What mattered most in young Gayle's life was the music that surrounded her parents. The musical genes of the Peck and Taylor families were strong: one of Jo's cousins was the songwriter, vaudeville performer, and music publisher (William) Tell Taylor, composer of the 1910 popular standard "Down by the Old Mill Stream." So as Gayle listened to records or watched as her mother and her friends sang in four- and five-part harmony while sitting on their living room floor, she absorbed the music through her pores. For three years during her childhood, Jack and Jo Peck hosted an informal radio show on San Bernardino station KFXM ("The Voice of the Sunkist Valley"), broadcast from street-level studios in the elegant California Hotel. While her parents were on the air, Gayle spent most of her time in the restaurant next to the station, eating green peas served to her by a friendly waitress. Occasionally, she would be invited into the studio, and it was here, at the age of three and a half, that she made her public singing debut with an imitation of Marlene Dietrich's German accent in a performance of the iconic "Falling in Love Again."

"Our whole family kind of leaned toward jazz," Julie recalled, and her mother's bluesy voice could often be heard in San Bernardino–area nightclubs and theaters, where she sang to supplement the family's income. "In those days, there were no such things as babysitters, so if my mother worked in a club, I went along and slept in the checkroom, under the coats. But I didn't sleep. I'd listen to the music." By the time Gayle turned nine, her voice was distinctive enough to amaze talent scouts auditioning participants for a statewide radio contest. She didn't make the cut, but her mother sang "I Can't Give You Anything but Love" in a live "Salute to San Bernardino" broadcast on radio station KHJ from a theater in downtown Los Angeles. Although Jo's performance caught the ear of actor Conrad Nagel, the program's emcee, she failed to pick up the $500 first prize.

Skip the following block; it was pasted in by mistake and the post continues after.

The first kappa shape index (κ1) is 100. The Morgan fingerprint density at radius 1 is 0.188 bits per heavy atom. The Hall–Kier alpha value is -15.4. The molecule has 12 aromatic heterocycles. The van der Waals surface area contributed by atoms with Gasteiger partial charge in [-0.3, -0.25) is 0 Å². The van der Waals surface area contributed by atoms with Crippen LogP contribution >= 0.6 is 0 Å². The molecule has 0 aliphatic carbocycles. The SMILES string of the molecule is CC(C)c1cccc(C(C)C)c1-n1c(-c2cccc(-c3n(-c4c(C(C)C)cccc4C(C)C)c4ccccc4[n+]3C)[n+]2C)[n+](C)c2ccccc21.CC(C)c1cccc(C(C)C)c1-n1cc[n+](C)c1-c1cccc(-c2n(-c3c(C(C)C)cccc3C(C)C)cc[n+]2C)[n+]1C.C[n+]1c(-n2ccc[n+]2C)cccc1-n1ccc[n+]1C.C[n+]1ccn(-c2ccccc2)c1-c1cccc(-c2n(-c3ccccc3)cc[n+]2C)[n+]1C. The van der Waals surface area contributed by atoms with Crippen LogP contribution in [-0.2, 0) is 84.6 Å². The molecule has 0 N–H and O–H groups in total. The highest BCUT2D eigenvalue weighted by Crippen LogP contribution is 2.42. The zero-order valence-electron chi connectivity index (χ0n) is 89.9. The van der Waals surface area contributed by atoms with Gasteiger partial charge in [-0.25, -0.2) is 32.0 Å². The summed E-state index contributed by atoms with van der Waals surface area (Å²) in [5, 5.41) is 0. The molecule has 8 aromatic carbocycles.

* * *

The first half of the 1920s had been a golden age for San Bernardino. Its agricultural output, particularly the vast orange groves that covered much of the city's acreage, and the establishment of Route 66, which ran directly through the city on its way to the Pacific coast, led to a 200 percent population increase during the decade. But San Bernardino, like the rest of the United States, was hit hard by the Great Depression. "It was pretty much a lost decade," wrote one local historian.

The economic struggles of the Peck family during the 1930s meant frequent changes of address, and Jack's mother occasionally became the fourth member of a household that was devastated when he lost his job at the Platt photography studio. As Jack's failure to find work continued, he became discouraged with himself and his future. His disappointment was reflected in changes in Gayle's physical appearance. The open-faced, smiling child of early photographs became the young girl who sometimes turned her face away from her father's camera with a clearly troubled mien. "There wasn't anything" for a while, but she insisted she didn't suffer; though her parents sometimes didn't eat, "they made sure" she did.

By the late 1930s, the local economy had rebounded under the programs of President Franklin Delano Roosevelt's New Deal, subdivisions began to replace many of San Bernardino's orchards and crop lands, and the impending war in Europe bolstered the region's manufacturing and industrial concerns. Jack Peck's selfconfidence and the family finances rebounded when he was hired as a salesman for the Simon Levi Co., a large Southern California wholesale grocery and liquor distributor. He remained with Levi, moving up the ranks to become a sales and credit manager, until the family's departure for Los Angeles a few years later. The proximity to liquor, however, aggravated Jack's tendency toward alcoholism, an affliction that probably began during his naval service; on at least one occasion during the 1930s, he was arrested for public drunkenness and reckless driving.